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The highs and lows of owning property

by Maureen Jordan

The positives of owning property

Owning property that is rented out can deliver you many benefits. Here are the three main ones:

1. The tenant gives you income

You can use the rent you receive from the tenant of your investment property to repay the loan you took out to buy the property.

2. The expenses of owning rental property are tax deductible

In effect, you’re now in business. Having an investment property allows you to take advantage of a number of tax deductions.

3. Property gains value

Property prices tend to keep rising with inflation and often well beyond that. If you bought your investment property in the right area, you stand a good chance of reaping handsome rewards when the market rises. As property values rise in your area, so do rents. And if you decide to sell and time your sale correctly, you can profit nicely.

The negatives of owning rental property

Guessing what the negatives are doesn’t take too much imagination. Here we outline just three of them: 

1. The tenants from hell

Some landlords have all the luck and are able to attract long-term tenants who look after the property as if it was their own. Terrific tenants like this are worth keeping and rewarding with minimal rent rises. But you don’t find the tenant from heaven every day. Quite often they come from the other place and are a pain to any landlord.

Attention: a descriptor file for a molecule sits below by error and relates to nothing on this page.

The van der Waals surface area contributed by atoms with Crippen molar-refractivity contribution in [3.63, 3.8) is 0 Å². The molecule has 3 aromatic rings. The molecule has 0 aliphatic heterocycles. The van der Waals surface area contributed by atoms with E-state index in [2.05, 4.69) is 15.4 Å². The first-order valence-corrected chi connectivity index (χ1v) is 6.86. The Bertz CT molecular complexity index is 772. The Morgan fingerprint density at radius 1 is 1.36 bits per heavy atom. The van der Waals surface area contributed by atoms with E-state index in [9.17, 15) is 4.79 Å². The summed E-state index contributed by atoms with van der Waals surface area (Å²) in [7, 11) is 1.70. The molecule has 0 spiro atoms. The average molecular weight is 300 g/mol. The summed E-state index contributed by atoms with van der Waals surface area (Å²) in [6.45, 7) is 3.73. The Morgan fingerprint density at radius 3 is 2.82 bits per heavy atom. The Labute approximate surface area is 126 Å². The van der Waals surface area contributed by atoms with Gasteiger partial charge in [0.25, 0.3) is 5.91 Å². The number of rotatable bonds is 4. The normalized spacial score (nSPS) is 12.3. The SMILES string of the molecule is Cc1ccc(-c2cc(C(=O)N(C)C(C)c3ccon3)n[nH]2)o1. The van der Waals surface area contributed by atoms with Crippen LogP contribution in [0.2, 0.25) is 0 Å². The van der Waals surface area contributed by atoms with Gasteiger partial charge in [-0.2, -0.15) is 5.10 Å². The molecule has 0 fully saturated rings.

2. An oversupply of rental properties

When there’s a glut of rental properties on the market, it’s called oversupply. This is when the law of supply and demand kicks in to the tenant’s advantage. In a situation like this, property investors may have to take certain measures in order to attract tenants, ranging from asking for a lower rent than the market average to offering special deals, like waiving the first month’s rent. The worst-case scenario is when you can’t attract any tenants at all, and you still have to make payments on the loan you took out.

3. Regular maintenance costs

Some property investors overlook the fact that owning a property incurs upkeep and repair costs similar to those for their own home. These costs can mount up and money needs to be set aside for them.

When all’s said and done, the trick is to buy properties in areas where values are likely to rise faster than elsewhere. Keep your eye on the ball – continually educate yourself about property investment by reading eBooks like this one.

The rules for buying an investment property are similar to the rules that you need to follow when buying your own home. However, an investment property has a few extra rules because the aim is to make money — buying it does not usually generate the same emotion as buying your own home does.

Published on: Thursday, January 02, 2014

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